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HomeGuidelines > 1. Trim that Text!  > 1e. Delete marketing fluff.                                                         





Audience Fit


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1e. Delete marketing fluff.

  • Move the mission statement to an out-of-the-way spot, such as deep in the About Us area.
  • Keep slogans out of running text. (They are OK in the header, or sidebars).
  • Beware of enthusiastic adjectives and adverbs. These are the lint of marketing.
  • Strip out those concentrated noun strings that marketing uses to summarize its pitch ("world-class enterprise solutions"). If you must make these claims, devote a sentence to each, preferably in a bulleted list. (You may need to increase the total number of sentences).
  • Preserve the gist of features and benefits by focusing on nouns and verbs.
  • Link to statistics, datasheets, detailed descriptions or numbers. Back up your claims.
  • Increase the elements that your customers regard as trustworthy, such as quotes from experts whose name and photo you provide.
  • Write in a neutral, objective tone. Or if you dare, commit to a very personal approach, revealing real details about your own life.


Usability was improved by a good deal in the objective language version (27% better). Our conjecture to explain this finding is that the promotional language imposes a cognitive burden on users who have to spend resources on filtering out the hyberbole to get at the facts. —Nielsen, 1997b.

Be direct. Studies have shown that simple, direct language works better on screen than flowery or "marketing oriented" prose. —Bricklin (1998).

The Web is a rather "cool" medium that encourages the use of facts with links to back-up datasheets and detailed numbers. —Nielsen (1999f, p. 101).

Users rarely look at logos, mission statements, slogans, or any other elements they consider fluff (in particular, they ignore advertising and anything that looks like an ad). —Nielsen (2000a).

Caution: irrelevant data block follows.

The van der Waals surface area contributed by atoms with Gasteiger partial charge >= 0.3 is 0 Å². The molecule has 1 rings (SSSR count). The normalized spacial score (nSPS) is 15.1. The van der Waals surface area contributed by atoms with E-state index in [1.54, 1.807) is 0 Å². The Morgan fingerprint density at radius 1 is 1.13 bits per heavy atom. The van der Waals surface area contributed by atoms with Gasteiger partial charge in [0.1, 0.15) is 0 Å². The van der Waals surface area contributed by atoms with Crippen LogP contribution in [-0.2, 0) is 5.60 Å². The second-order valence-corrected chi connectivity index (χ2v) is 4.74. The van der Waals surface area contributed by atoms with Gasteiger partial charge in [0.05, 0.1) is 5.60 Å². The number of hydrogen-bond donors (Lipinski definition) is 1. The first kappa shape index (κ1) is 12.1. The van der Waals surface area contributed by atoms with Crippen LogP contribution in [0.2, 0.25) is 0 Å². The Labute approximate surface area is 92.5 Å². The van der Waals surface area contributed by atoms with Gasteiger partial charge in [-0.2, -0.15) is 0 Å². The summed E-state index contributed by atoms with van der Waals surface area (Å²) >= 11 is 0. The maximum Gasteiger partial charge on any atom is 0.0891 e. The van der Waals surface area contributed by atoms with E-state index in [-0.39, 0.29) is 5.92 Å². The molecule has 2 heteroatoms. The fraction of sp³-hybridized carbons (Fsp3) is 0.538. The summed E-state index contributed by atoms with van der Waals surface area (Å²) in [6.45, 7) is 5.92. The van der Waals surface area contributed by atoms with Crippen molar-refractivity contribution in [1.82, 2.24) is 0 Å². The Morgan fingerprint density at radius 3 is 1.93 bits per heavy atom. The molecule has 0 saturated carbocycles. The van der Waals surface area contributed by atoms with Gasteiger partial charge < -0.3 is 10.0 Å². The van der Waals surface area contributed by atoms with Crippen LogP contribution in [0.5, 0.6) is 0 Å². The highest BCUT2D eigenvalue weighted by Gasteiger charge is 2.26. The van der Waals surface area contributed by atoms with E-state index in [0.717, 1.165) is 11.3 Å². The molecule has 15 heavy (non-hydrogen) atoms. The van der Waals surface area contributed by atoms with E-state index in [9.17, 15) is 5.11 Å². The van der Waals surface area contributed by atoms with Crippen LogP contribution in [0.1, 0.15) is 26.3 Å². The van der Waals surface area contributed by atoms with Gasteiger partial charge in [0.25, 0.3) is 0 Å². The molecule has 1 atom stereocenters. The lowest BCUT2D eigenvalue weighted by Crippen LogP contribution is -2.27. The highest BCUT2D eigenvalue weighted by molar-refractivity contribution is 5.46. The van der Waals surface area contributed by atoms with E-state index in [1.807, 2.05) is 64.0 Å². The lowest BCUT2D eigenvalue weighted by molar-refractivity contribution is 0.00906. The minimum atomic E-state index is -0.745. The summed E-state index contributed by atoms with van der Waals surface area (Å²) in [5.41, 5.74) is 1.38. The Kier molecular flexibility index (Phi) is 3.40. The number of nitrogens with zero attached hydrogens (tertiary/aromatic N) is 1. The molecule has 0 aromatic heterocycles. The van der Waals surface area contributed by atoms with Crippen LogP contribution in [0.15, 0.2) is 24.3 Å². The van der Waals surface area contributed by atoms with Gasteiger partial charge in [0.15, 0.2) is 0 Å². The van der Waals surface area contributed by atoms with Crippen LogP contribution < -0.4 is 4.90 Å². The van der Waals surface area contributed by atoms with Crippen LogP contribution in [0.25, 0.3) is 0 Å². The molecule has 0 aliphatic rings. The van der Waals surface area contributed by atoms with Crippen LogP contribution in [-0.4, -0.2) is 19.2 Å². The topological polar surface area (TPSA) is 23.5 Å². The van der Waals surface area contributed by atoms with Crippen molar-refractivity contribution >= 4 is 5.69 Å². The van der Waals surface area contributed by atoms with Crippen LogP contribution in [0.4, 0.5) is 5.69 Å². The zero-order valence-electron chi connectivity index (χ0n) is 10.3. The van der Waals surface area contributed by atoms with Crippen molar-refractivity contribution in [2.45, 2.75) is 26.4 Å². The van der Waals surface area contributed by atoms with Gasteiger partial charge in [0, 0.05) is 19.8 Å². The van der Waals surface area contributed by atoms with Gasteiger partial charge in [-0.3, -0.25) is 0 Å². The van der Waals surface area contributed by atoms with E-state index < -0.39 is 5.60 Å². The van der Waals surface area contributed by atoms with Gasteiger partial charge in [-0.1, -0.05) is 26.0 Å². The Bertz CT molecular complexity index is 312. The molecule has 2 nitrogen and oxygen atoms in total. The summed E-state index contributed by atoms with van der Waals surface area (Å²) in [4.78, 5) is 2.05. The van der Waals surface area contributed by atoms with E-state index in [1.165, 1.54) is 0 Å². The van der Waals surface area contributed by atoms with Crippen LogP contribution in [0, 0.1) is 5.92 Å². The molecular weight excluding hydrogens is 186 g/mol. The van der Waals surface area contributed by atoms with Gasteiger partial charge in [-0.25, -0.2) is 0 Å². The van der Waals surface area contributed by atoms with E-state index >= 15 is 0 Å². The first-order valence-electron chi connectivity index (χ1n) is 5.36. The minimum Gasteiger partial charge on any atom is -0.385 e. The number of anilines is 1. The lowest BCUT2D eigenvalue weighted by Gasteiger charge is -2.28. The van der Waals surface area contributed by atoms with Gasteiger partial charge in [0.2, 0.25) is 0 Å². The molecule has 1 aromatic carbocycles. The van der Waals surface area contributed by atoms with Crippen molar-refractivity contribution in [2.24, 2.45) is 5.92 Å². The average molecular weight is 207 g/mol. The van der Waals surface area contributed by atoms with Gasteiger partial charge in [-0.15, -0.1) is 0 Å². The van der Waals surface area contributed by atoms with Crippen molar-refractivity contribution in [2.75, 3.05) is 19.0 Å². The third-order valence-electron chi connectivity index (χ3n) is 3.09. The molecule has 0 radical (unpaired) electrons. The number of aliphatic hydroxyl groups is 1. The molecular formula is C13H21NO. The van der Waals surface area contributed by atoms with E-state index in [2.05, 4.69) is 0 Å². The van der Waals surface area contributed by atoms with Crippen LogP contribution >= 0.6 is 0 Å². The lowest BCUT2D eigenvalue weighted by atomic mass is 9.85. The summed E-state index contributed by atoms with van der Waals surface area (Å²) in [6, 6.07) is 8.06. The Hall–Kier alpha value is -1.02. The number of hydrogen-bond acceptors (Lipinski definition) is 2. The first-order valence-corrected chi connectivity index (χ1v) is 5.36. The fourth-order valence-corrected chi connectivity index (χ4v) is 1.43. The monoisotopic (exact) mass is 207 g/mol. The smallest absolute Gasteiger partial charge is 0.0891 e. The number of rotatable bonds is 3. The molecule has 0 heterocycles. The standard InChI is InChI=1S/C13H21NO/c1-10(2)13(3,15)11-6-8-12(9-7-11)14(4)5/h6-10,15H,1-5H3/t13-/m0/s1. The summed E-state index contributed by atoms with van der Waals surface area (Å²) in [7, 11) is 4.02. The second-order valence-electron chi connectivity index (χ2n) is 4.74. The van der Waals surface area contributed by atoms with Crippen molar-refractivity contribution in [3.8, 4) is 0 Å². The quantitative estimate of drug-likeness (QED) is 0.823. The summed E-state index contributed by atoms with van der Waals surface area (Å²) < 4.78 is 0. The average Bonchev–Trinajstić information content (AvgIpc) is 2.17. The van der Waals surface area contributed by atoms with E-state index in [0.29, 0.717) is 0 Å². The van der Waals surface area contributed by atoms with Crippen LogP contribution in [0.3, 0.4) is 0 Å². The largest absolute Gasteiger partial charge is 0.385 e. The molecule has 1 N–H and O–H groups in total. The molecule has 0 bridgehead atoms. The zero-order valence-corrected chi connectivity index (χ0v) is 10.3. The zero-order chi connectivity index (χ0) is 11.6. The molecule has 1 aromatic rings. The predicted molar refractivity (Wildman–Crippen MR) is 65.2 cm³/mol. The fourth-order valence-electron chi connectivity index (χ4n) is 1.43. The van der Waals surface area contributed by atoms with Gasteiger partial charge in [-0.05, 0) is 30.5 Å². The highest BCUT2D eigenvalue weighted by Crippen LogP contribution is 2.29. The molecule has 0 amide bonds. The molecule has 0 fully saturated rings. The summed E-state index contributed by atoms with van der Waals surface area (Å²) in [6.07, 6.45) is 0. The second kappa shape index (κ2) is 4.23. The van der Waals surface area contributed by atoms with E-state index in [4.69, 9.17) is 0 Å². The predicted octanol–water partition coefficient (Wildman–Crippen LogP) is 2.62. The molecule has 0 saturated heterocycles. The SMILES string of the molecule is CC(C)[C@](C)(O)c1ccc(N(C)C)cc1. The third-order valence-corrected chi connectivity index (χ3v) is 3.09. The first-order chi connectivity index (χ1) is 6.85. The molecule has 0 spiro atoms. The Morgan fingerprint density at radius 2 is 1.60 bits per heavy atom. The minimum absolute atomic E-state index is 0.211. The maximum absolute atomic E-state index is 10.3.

Trust is less of an issue for newspapers, which usually have high integrity. Other sites need to fight for credibility and must reduce marketese, slogans, and other elements that generate distrust. —Nielsen (2000b).

Choose a tone that fits the message and the audience. Effective text features:

  • Objective tone instead of promotional tone (for informational Web sites)
  • Personal tone using the pronoun you (when appropriate)
  • Plain instead of inflated, pseudointellectual language. …

[But] scannability and conciseness positively affected users more than objective versus promotional language alone. —Spyridakis(2000)

See: Bricklin (1998), Morkes & Nielsen (1997), Nielsen (1997b, 1999f, 2000a, 2000b), Spyridakis (2000).

Other ways to trim that text

1a. Cut any paper-based text by 50%.

1b. Use short words.

1c. Make some sentences short.

1d. Make most paragraphs short.

1f. Move vital but tangential or supplemental material.

1g. Convert repeating categories of information into tables.

1h. Beware of cutting so far that you make the text ambiguous.

Resources on brevity

Taking a Position on Brevity

Heuristic Online Text (HOT) Evaluation for Brevity






Original marketing paragraph

There’s no magic formula for e-business success. It requires broad vision, tight execution — and a fully integrated, instantly scalable, totally flexible technology infrastructure base, enterprise-wide. That’s why more and more world-class companies are relying on the mySIMP e-business platform. Our industry-leading solution package enables dynamic organizations like yours to reduce the time it takes to bring your products to market. We help you build long-lasting relationships with your most loyal customers. Together, we can achieve long-term, profitable growth.

79 words

Revised marketing paragraph

To succeed in e-business, you need to bring together data from all over your company, building on technology that can handle quick changes, cut time to market, and let you get closer to your most loyal customers. How? Build on the mySIMP e-business platform.

44 words

Audience Fit












If visitors want... How well does this guideline apply?
To have fun Only a marketing manager thinks that raving about your product will actually amuse people.
To learn Any fluff interferes with learning.  Cut it out.  If you must save the promotional lingo, move it to a different location.
To act Marketing themes distract from instructions. By the way: Never give three ways to do something, just to advertise all these neat options.  One way is enough.
To be aware If you can't tell the truth about your topic, you're not making anyone more aware.  You may fool some folks, or annoy them, but most people will react with anger when they encounter a pitch along the  path to enlightenment.
To get close to people Acceptable.  You can be carried away with enthusiasm for your product or service.  But if we suspect that you are insincere, or just voicing the party line, we delete your message. And don't just enter our discussion list to advertise, please.

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